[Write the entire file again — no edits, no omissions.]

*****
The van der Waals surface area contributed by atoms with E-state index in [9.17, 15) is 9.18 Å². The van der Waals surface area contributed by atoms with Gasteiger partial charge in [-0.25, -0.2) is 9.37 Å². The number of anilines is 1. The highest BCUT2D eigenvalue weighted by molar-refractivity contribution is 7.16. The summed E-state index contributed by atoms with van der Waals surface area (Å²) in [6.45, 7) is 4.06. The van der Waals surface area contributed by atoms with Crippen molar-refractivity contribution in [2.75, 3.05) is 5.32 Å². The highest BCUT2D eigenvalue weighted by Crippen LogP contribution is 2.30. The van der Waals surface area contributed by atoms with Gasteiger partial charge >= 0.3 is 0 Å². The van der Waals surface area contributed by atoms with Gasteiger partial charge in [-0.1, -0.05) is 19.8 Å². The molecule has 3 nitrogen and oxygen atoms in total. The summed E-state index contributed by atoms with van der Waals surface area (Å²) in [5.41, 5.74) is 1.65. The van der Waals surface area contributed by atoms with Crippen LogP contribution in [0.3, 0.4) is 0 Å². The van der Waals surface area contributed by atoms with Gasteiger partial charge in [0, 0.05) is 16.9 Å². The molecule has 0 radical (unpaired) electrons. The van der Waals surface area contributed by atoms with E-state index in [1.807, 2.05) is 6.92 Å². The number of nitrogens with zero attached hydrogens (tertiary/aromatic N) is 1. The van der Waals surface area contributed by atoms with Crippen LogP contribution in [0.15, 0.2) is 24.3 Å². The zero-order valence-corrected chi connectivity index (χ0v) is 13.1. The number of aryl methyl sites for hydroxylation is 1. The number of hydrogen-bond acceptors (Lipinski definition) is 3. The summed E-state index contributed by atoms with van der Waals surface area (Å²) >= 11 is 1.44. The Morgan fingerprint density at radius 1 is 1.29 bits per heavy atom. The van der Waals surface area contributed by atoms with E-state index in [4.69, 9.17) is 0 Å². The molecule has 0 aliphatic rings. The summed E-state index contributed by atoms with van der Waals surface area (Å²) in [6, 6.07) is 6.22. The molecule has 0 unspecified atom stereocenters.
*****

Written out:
The van der Waals surface area contributed by atoms with E-state index in [9.17, 15) is 9.18 Å². The van der Waals surface area contributed by atoms with Gasteiger partial charge in [-0.25, -0.2) is 9.37 Å². The number of anilines is 1. The highest BCUT2D eigenvalue weighted by molar-refractivity contribution is 7.16. The summed E-state index contributed by atoms with van der Waals surface area (Å²) in [6.45, 7) is 4.06. The van der Waals surface area contributed by atoms with Crippen molar-refractivity contribution in [2.75, 3.05) is 5.32 Å². The highest BCUT2D eigenvalue weighted by Crippen LogP contribution is 2.30. The van der Waals surface area contributed by atoms with Gasteiger partial charge >= 0.3 is 0 Å². The van der Waals surface area contributed by atoms with Gasteiger partial charge in [-0.1, -0.05) is 19.8 Å². The molecule has 3 nitrogen and oxygen atoms in total. The summed E-state index contributed by atoms with van der Waals surface area (Å²) in [5.41, 5.74) is 1.65. The van der Waals surface area contributed by atoms with Crippen LogP contribution in [0.3, 0.4) is 0 Å². The van der Waals surface area contributed by atoms with Gasteiger partial charge in [0, 0.05) is 16.9 Å². The molecule has 0 radical (unpaired) electrons. The van der Waals surface area contributed by atoms with E-state index in [1.807, 2.05) is 6.92 Å². The number of nitrogens with zero attached hydrogens (tertiary/aromatic N) is 1. The van der Waals surface area contributed by atoms with Crippen LogP contribution in [0.15, 0.2) is 24.3 Å². The zero-order valence-corrected chi connectivity index (χ0v) is 13.1. The number of aryl methyl sites for hydroxylation is 1. The number of hydrogen-bond acceptors (Lipinski definition) is 3. The summed E-state index contributed by atoms with van der Waals surface area (Å²) >= 11 is 1.44. The Morgan fingerprint density at radius 1 is 1.29 bits per heavy atom. The van der Waals surface area contributed by atoms with E-state index in [4.69, 9.17) is 0 Å². The molecule has 0 aliphatic rings. The summed E-state index contributed by atoms with van der Waals surface area (Å²) in [6, 6.07) is 6.22. The molecule has 0 unspecified atom stereocenters.